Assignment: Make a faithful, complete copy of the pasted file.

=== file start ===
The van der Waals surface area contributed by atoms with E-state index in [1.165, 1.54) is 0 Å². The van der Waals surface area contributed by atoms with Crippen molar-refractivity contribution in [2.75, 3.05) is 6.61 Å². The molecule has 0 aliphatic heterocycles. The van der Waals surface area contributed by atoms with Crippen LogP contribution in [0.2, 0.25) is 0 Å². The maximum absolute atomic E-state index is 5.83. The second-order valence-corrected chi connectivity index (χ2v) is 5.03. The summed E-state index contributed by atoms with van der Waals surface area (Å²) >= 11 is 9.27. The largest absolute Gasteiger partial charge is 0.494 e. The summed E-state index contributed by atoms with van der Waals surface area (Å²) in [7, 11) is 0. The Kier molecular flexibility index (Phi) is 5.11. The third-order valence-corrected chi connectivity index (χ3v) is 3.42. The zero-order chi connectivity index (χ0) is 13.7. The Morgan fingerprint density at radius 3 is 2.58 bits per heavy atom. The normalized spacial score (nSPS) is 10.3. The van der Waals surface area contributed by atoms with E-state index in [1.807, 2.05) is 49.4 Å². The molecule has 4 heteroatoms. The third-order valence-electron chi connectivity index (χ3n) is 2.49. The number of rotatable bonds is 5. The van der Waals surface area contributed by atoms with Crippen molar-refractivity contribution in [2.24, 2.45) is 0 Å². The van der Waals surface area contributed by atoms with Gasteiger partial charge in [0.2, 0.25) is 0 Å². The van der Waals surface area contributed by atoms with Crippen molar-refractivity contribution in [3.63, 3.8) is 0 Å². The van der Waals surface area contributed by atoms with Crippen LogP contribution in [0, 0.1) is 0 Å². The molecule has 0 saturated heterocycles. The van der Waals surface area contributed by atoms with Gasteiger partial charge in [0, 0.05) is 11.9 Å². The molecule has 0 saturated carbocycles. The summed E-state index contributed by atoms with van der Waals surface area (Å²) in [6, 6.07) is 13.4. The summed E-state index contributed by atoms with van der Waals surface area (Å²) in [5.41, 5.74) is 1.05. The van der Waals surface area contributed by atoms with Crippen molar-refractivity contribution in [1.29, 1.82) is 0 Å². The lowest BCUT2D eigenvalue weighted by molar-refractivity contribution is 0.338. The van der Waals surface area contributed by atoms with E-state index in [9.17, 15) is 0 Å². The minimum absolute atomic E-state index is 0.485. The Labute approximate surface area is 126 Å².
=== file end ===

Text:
The van der Waals surface area contributed by atoms with E-state index in [1.165, 1.54) is 0 Å². The van der Waals surface area contributed by atoms with Crippen molar-refractivity contribution in [2.75, 3.05) is 6.61 Å². The molecule has 0 aliphatic heterocycles. The van der Waals surface area contributed by atoms with Crippen LogP contribution in [0.2, 0.25) is 0 Å². The maximum absolute atomic E-state index is 5.83. The second-order valence-corrected chi connectivity index (χ2v) is 5.03. The summed E-state index contributed by atoms with van der Waals surface area (Å²) >= 11 is 9.27. The largest absolute Gasteiger partial charge is 0.494 e. The summed E-state index contributed by atoms with van der Waals surface area (Å²) in [7, 11) is 0. The Kier molecular flexibility index (Phi) is 5.11. The third-order valence-corrected chi connectivity index (χ3v) is 3.42. The zero-order chi connectivity index (χ0) is 13.7. The Morgan fingerprint density at radius 3 is 2.58 bits per heavy atom. The normalized spacial score (nSPS) is 10.3. The van der Waals surface area contributed by atoms with E-state index in [1.807, 2.05) is 49.4 Å². The molecule has 4 heteroatoms. The third-order valence-electron chi connectivity index (χ3n) is 2.49. The number of rotatable bonds is 5. The van der Waals surface area contributed by atoms with Crippen molar-refractivity contribution in [2.24, 2.45) is 0 Å². The van der Waals surface area contributed by atoms with Gasteiger partial charge in [0.2, 0.25) is 0 Å². The van der Waals surface area contributed by atoms with Crippen molar-refractivity contribution in [3.63, 3.8) is 0 Å². The van der Waals surface area contributed by atoms with Crippen LogP contribution in [0, 0.1) is 0 Å². The molecule has 0 saturated heterocycles. The van der Waals surface area contributed by atoms with Gasteiger partial charge in [0, 0.05) is 11.9 Å². The molecule has 0 saturated carbocycles. The summed E-state index contributed by atoms with van der Waals surface area (Å²) in [6, 6.07) is 13.4. The summed E-state index contributed by atoms with van der Waals surface area (Å²) in [5.41, 5.74) is 1.05. The van der Waals surface area contributed by atoms with Crippen molar-refractivity contribution in [1.29, 1.82) is 0 Å². The lowest BCUT2D eigenvalue weighted by molar-refractivity contribution is 0.338. The van der Waals surface area contributed by atoms with E-state index in [9.17, 15) is 0 Å². The minimum absolute atomic E-state index is 0.485. The Labute approximate surface area is 126 Å².